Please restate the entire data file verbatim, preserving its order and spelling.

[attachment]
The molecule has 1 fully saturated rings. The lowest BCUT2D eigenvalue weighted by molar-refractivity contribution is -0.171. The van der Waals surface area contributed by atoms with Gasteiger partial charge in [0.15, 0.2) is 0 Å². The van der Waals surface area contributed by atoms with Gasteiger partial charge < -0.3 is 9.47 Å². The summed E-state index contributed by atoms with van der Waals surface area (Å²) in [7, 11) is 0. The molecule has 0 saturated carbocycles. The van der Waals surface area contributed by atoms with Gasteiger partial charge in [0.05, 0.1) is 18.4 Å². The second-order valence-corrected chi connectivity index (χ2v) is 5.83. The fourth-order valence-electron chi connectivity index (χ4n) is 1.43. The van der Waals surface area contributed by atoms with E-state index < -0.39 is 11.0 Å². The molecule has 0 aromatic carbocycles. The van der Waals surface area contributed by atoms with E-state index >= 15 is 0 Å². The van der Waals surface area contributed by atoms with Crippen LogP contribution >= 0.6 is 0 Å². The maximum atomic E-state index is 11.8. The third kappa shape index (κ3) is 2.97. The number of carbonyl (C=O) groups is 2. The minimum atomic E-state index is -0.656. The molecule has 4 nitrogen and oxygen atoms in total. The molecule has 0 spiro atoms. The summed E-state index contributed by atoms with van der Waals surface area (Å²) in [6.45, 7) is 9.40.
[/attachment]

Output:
The molecule has 1 fully saturated rings. The lowest BCUT2D eigenvalue weighted by molar-refractivity contribution is -0.171. The van der Waals surface area contributed by atoms with Gasteiger partial charge in [0.15, 0.2) is 0 Å². The van der Waals surface area contributed by atoms with Gasteiger partial charge < -0.3 is 9.47 Å². The summed E-state index contributed by atoms with van der Waals surface area (Å²) in [7, 11) is 0. The molecule has 0 saturated carbocycles. The van der Waals surface area contributed by atoms with Gasteiger partial charge in [0.05, 0.1) is 18.4 Å². The second-order valence-corrected chi connectivity index (χ2v) is 5.83. The fourth-order valence-electron chi connectivity index (χ4n) is 1.43. The van der Waals surface area contributed by atoms with E-state index < -0.39 is 11.0 Å². The molecule has 0 aromatic carbocycles. The van der Waals surface area contributed by atoms with E-state index >= 15 is 0 Å². The van der Waals surface area contributed by atoms with Crippen LogP contribution >= 0.6 is 0 Å². The maximum atomic E-state index is 11.8. The third kappa shape index (κ3) is 2.97. The number of carbonyl (C=O) groups is 2. The minimum atomic E-state index is -0.656. The molecule has 4 nitrogen and oxygen atoms in total. The molecule has 0 spiro atoms. The summed E-state index contributed by atoms with van der Waals surface area (Å²) in [6.45, 7) is 9.40.